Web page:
SAS5IR performance issue with Dell 860

韓家標 Bill Hacker askbill at
Sun Nov 25 08:54:55 PST 2007

Espen Tagestad wrote:
> Tom Judge wrote:
>> Espen Tagestad wrote:
>>> We recently bought 3 new Dell 860 servers with the onboard SAS5/IR 
>>> SATA RAID-controller. They seem to be quite well spec'ed servers with 
>>> management and everything - but I am experiencing av major 
>>> performance issue with the disc i/o. On write I get at max 7-8MB/sec, 
>>> while read gives a bit more (11MB/sec). I tried first with 
>>> 6.2-RELEASE, and then upgraded to 6.3-PRERELEASE without any better 
>>> results.
>> You will also need to set the hw.mpt.enable_sata_wc sysctl in 
>> loader.conf.
> There isn't any hw.mpt.enable_sata_wc sysctl available on my systems. It 
> is 6.3-PRERELEASE, but as I recon there wasn't any *mpt* sysctls on the 
> latest 6.2-RELEASE either. Is it deprecated? Is there any other options? 
> I can see a hw.ata.wc but that one is set to 1 which I presume equals 
> enabled.

It is not in the man page, and neither sysctl -a nor sysctl  -a -o shows it, 
even on 6.3-PRE.  Unless you have used it.

It should show up in sysctl -a -o only after first use.

> Anyway - the write cache, is that something that is set on the raid 
> controller, or is it a buffer in the FreeBSD kernel that takes care of 
> the caching?

Both and more.

The BSD buffers can generally be left alone to 'do the right thing'.

Buffers on the drive itself, likewise.

Mucking about with either is likely to do more harm than good overall unless 
your only goal is fast (looking) benchmarks. In which case attach an old Zip 
drive, remove the media, and watch truly astonishing benchmarks

... as the system does r/w to/from the in-RAM cache. Only.


Buffers 'managed by' the controller, whether physically onboard or an allocated 
chunk of system RAM depend on the needs of your application.

EX: A PostgreSQL DB is 'transactionally aware' and has its own Write Ahead 
Logging and commit/rollback tools. It is generally fast AND safe with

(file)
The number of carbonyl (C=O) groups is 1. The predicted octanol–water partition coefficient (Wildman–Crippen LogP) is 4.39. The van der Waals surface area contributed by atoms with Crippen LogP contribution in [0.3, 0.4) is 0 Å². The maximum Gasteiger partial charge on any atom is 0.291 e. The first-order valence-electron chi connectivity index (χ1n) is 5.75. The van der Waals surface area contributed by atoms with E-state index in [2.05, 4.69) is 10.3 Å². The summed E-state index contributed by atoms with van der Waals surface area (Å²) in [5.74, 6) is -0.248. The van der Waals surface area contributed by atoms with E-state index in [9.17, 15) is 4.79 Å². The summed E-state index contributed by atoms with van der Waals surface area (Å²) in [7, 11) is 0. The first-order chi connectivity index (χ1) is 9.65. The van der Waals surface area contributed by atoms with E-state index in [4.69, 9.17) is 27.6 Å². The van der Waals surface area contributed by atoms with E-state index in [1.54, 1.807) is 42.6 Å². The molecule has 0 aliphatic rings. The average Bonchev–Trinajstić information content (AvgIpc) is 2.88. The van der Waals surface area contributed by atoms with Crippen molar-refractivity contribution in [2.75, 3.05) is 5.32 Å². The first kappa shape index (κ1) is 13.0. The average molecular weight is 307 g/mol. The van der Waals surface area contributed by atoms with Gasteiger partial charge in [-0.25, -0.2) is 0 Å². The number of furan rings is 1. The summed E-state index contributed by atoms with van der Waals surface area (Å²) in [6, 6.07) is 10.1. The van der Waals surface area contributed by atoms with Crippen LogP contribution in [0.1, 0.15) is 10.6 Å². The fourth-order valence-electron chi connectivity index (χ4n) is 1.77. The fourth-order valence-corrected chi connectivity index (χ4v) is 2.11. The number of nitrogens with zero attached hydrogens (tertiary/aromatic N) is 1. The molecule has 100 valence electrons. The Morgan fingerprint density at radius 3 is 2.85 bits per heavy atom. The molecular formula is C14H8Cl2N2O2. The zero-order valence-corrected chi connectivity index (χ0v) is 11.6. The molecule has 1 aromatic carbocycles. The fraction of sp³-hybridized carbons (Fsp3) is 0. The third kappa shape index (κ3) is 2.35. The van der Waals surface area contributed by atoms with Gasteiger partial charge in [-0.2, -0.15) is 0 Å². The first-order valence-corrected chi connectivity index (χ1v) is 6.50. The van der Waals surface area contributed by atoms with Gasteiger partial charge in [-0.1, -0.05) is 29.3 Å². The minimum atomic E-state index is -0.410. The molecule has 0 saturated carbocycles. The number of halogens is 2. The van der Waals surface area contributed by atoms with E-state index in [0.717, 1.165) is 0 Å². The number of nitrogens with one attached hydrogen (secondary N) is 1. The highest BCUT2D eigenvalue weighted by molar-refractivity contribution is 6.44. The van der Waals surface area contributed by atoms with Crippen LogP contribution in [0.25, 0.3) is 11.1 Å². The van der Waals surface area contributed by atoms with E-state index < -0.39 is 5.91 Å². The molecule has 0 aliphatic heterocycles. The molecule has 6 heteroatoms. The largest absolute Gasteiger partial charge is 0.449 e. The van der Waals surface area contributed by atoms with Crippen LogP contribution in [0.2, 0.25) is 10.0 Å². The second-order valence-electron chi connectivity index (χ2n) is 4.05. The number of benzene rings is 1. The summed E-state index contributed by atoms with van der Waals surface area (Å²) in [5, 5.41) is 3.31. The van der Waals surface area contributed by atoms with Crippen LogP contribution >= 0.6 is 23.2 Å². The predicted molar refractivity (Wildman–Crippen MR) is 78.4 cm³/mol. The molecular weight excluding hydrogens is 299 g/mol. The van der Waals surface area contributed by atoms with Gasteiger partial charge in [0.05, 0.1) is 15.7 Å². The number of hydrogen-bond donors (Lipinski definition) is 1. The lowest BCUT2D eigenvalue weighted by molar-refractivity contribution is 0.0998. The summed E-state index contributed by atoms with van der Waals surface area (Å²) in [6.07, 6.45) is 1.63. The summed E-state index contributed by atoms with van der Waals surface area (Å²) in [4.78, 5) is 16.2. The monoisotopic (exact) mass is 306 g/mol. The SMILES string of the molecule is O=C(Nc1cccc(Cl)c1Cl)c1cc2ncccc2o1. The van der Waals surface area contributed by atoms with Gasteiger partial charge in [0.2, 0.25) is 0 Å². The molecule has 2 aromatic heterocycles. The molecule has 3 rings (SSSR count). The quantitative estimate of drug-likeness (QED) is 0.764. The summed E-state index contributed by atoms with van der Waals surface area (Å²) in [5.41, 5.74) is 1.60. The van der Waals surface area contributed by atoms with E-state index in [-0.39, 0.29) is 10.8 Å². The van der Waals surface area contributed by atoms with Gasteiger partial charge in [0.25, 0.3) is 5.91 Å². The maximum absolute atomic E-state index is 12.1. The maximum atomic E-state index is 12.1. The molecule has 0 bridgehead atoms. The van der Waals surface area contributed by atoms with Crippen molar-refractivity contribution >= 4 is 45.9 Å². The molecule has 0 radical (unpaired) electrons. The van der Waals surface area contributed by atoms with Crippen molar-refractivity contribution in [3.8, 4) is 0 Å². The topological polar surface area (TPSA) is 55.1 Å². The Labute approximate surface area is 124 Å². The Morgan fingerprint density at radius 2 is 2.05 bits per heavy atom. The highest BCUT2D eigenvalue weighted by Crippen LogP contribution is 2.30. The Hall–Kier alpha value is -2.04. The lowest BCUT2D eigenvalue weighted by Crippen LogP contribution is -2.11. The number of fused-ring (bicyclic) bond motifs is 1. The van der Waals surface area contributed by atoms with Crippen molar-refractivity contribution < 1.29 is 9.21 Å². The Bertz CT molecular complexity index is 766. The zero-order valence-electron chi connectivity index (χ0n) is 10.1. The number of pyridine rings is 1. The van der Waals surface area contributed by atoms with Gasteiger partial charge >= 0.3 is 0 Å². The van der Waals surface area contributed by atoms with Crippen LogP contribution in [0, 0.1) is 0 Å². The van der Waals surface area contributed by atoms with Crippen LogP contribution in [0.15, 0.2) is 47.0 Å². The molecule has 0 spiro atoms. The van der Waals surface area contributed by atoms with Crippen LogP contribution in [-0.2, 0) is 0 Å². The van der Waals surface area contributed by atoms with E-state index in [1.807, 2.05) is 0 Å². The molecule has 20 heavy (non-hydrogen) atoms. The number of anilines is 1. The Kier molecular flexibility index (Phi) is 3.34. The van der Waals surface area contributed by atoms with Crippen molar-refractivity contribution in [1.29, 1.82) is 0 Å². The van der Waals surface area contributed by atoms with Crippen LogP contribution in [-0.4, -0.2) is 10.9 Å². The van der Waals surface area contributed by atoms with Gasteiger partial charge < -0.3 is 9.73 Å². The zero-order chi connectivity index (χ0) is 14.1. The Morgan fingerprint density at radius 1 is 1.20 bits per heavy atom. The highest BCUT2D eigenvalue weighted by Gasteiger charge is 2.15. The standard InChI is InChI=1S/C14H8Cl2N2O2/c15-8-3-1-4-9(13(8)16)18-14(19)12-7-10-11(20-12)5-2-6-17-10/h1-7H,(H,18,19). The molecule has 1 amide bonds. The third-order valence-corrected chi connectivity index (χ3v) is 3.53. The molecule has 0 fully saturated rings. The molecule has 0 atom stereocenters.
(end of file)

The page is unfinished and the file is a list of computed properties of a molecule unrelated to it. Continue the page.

Softupdates OFF for the mount-point or device where it stores its data and 
controller cache set to 'write through' rather than 'write back'.

A differently prioritized application might need either write-back caching and 
Softupdates. One, the other, neither, or both.  It is ever a tradeoff between 
recoverability and (apparent) speed, and too much tuning can be 
counterproductive for the more general cases.

I say 'apparent' because at the end of the day, the only writes that do not have 
to be made at all are those 'known to have' gone stale while still in the OS 
buffers. Or - better yet - while in L1/L2/L3 CPU cache...


> As the commit note you sent me said - to ensure absolutely 
> best data integrity the write cache should be left switched off. But 
> write performance of 7-8MB/sec is just too low for that - is the 
> controller /sata drives really that slow?

Depends very much on what (else) they and their drives are doing. Drive head 
positioning is the killer that channel speed can't do much about.

If the controller and drives are dedicated solely to one app or file transfer, 
do no logging, have no system tools or such on the same platter(s) that might 
need interruptions to their measured task, are able to do r/w in 
damn-near-slew-mode, they should be much faster.

If there are any system-relative mounts on the same spindle(s) (/var/log comes 
first to mind) - then probably not. Heads have to go elsewhere and back.

Real-world *NIX boxen are rarely in the position of concentrating on just one 
I/O task at a time.

...and you still haven't said what you are using to derive the numbers, what 
sort of drives are at the end of the cable, or if this is an application or test 
suite, and/or if the r/w is to drives that do NOT do anything else......



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